By Michael Baratoff ’08, Ian Black ’08, Bodhi Burgess ’07, Justin Felt ’08, Matthew Garratt ’08, Christian Guenther ’07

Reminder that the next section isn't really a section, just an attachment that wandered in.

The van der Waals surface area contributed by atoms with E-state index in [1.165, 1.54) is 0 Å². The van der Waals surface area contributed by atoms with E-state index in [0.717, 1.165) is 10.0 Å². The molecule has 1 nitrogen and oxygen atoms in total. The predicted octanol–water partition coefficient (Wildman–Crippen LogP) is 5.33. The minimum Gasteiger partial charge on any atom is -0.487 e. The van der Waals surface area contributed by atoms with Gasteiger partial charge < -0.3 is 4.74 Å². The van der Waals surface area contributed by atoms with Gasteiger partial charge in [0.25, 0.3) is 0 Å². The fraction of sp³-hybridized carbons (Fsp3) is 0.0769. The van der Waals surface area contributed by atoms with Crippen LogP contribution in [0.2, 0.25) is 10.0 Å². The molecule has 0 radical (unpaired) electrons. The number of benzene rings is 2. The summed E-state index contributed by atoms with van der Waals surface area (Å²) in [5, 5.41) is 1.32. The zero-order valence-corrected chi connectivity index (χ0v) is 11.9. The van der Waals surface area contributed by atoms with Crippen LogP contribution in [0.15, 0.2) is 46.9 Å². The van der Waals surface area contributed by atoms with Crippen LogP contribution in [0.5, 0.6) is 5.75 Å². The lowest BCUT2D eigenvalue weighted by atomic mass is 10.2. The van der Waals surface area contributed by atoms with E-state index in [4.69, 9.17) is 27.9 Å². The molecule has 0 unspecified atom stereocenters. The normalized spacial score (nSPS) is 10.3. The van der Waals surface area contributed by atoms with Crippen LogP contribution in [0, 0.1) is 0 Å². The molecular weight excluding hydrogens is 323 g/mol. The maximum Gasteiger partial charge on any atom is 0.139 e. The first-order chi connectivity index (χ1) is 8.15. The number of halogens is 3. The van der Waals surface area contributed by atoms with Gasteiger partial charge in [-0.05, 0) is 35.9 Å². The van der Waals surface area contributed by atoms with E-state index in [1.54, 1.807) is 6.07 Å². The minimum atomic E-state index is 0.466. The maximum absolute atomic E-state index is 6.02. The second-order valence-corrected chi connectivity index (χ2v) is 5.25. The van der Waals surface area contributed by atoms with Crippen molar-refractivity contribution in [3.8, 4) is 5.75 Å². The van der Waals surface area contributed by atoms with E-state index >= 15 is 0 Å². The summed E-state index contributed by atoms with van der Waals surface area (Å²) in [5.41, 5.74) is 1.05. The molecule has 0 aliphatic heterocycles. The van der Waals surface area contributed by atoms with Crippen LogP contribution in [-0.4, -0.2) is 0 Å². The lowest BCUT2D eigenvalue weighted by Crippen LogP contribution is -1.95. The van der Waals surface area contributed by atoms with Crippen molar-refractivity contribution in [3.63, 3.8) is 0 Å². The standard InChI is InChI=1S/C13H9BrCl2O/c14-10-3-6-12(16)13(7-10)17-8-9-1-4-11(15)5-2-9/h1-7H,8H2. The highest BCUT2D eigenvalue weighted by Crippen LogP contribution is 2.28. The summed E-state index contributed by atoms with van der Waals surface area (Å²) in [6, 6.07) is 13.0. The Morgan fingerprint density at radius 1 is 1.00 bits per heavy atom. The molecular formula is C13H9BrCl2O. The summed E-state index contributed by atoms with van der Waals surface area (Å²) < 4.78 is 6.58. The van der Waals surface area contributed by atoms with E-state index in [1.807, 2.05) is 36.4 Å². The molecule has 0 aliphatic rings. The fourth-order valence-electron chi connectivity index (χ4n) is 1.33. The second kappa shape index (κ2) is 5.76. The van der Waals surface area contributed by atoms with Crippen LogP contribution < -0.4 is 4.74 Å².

Public policy has played a critical role in creating and shaping global renewable energy markets. Yet 30 years since the passage of the first federal program in the U.S., under the Public Utilities Regulatory Policies Act (PURPA), renewable power generation still constitutes less than three percent of the aggregate U.S. portfolio. In spite of strong growth in project development, many risks and challenges remain, raising the price of capital in the sector and limiting acceptance of new power generation technologies. The project team, in cooperation with the UNEP/BASE Sustainable Energy Finance Initiative (SEFI), conducted a series of stakeholder interviews and related secondary research in order to understand how U.S. renewable energy policy environments influence the cost and overall availability of private financing for renewable power projects. By distilling the perspectives of capital providers and others familiar with the project financing process, we aim to deliver new insight to policy-makers on lowering the cost of capital needed to finance new renewable power projects. Our research findings indicate that although existing renewable energy policies have been effective in driving new development in the U.S., several problems with policy design and consistency contribute to the higher cost of renewable versus conventional power projects. A series of specific policy solutions favored by interviewees are discussed in detail in the report. Overall, the findings emphasize the opportunity for policy to create a more stable, transparent, and predictable market for renewable energy, which in turn will lower financing costs and improve the flow of capital to the sector.

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